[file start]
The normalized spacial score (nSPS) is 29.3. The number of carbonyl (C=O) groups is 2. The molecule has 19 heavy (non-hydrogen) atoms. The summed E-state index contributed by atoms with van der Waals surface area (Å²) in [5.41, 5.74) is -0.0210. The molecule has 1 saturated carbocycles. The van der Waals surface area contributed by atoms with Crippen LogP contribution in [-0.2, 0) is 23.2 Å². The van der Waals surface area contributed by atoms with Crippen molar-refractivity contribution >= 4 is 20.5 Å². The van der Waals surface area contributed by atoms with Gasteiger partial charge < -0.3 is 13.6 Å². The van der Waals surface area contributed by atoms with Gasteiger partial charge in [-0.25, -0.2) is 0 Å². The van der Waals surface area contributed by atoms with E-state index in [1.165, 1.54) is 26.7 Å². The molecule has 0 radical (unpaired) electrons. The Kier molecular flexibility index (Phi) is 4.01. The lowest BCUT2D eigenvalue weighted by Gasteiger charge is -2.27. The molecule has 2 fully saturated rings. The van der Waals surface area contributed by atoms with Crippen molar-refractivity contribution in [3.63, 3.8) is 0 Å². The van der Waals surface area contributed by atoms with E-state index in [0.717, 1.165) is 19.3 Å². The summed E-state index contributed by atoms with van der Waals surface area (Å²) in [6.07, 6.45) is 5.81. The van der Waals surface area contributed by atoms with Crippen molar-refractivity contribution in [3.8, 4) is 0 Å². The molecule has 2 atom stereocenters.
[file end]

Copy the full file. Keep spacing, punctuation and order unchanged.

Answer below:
The normalized spacial score (nSPS) is 29.3. The number of carbonyl (C=O) groups is 2. The molecule has 19 heavy (non-hydrogen) atoms. The summed E-state index contributed by atoms with van der Waals surface area (Å²) in [5.41, 5.74) is -0.0210. The molecule has 1 saturated carbocycles. The van der Waals surface area contributed by atoms with Crippen LogP contribution in [-0.2, 0) is 23.2 Å². The van der Waals surface area contributed by atoms with Crippen molar-refractivity contribution >= 4 is 20.5 Å². The van der Waals surface area contributed by atoms with Gasteiger partial charge < -0.3 is 13.6 Å². The van der Waals surface area contributed by atoms with Gasteiger partial charge in [-0.25, -0.2) is 0 Å². The van der Waals surface area contributed by atoms with E-state index in [1.165, 1.54) is 26.7 Å². The molecule has 0 radical (unpaired) electrons. The Kier molecular flexibility index (Phi) is 4.01. The lowest BCUT2D eigenvalue weighted by Gasteiger charge is -2.27. The molecule has 2 fully saturated rings. The van der Waals surface area contributed by atoms with Crippen molar-refractivity contribution in [3.63, 3.8) is 0 Å². The van der Waals surface area contributed by atoms with E-state index in [0.717, 1.165) is 19.3 Å². The summed E-state index contributed by atoms with van der Waals surface area (Å²) in [6.07, 6.45) is 5.81. The van der Waals surface area contributed by atoms with Crippen molar-refractivity contribution in [3.8, 4) is 0 Å². The molecule has 2 atom stereocenters.